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Title: The politics of disaster and their role in imagining an outside : understanding the rise of the post-Fukushima anti-nuclear movements
Author: Tamura, Azumi
ISNI:       0000 0004 6495 4735
Awarding Body: University of Bradford
Current Institution: University of Bradford
Date of Award: 2015
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Political disillusionment is widespread in contemporary Japanese society, despite people’s struggles in the recession. Our social relationships become entangled, and we can no longer clearly identify our interest in politics. The search for the outside of stagnant reality sometimes leads marginalised young people to a disastrous imaginary for social change, such as war and death. The imaginary of disaster was actualised in March 2011. The huge earthquake and tsunami caused the meltdown of the Fukushima Daiichi nuclear plant, which triggered the largest wave of activism since the 1960s. Based on the author’s fieldwork on the post-Fukushima anti-nuclear movements in Tokyo, this thesis investigates how the disaster impacted people’s sense of agency and ethics, and ultimately explores the new political imaginary in postmodernity. The disaster revealed the interconnected nature of contemporary society. The thesis argues that their regret about their past indifference to politics motivated the protesters into social commitment without any totalising ideology or predetermined collective identity. They also found an ambiguity of the self, which is insufficient to know what should be done. Hence, they mobilise their bodies on to the streets, encountering others, and forcing themselves to feel and think. This is an ethical attitude, yet it simultaneously stems from the desire of each individual to make a difference to the self and society. The thesis concludes that the post-Fukushima anti-nuclear movements signify a new way of doing politics as endless experiments by collectively responding to an unexpected force from an outside in a creative way.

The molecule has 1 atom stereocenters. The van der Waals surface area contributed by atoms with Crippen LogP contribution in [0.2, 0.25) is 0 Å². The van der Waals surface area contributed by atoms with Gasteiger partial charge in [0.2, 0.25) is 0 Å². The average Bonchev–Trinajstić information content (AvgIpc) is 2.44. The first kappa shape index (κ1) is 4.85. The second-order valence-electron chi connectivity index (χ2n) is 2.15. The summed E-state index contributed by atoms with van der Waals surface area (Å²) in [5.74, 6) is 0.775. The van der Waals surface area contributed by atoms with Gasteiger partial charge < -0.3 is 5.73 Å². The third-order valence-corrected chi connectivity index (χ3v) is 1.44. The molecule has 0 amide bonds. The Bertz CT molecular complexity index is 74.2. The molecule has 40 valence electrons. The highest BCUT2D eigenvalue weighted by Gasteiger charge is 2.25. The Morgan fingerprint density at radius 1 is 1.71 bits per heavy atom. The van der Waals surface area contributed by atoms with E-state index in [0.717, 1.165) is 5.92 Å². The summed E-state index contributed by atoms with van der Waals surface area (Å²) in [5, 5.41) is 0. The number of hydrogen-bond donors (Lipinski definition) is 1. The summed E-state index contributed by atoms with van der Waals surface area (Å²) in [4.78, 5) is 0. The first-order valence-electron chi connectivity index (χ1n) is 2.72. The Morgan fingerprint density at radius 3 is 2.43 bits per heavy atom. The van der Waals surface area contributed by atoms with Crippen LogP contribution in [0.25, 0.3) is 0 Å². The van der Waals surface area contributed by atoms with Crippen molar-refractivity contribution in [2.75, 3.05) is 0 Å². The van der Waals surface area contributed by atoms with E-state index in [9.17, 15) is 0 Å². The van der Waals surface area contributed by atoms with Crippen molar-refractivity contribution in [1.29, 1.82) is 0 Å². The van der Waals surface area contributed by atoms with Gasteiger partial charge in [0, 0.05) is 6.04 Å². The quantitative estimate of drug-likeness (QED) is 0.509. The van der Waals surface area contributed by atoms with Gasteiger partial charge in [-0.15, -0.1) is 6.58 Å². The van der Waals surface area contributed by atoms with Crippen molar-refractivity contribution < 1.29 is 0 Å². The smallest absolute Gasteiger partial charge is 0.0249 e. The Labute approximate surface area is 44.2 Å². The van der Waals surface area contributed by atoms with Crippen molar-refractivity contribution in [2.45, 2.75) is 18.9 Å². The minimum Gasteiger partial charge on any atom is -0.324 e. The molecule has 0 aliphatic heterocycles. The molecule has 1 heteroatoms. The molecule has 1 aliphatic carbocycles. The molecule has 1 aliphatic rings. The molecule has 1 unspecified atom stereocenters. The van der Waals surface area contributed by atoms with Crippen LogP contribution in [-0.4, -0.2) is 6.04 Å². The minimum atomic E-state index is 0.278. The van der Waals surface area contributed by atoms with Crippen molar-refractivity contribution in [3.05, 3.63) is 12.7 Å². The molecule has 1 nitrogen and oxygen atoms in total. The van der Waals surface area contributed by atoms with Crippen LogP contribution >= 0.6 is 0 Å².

Supervisor: Not available Sponsor: Not available
Qualification Name: Thesis (Ph.D.) Qualification Level: Doctoral
EThOS ID:  DOI: Not available
Keywords: Fukushima ; Social movement ; Contemporary Japan ; Postmodernity ; Political apathy ; Identity ; Emotion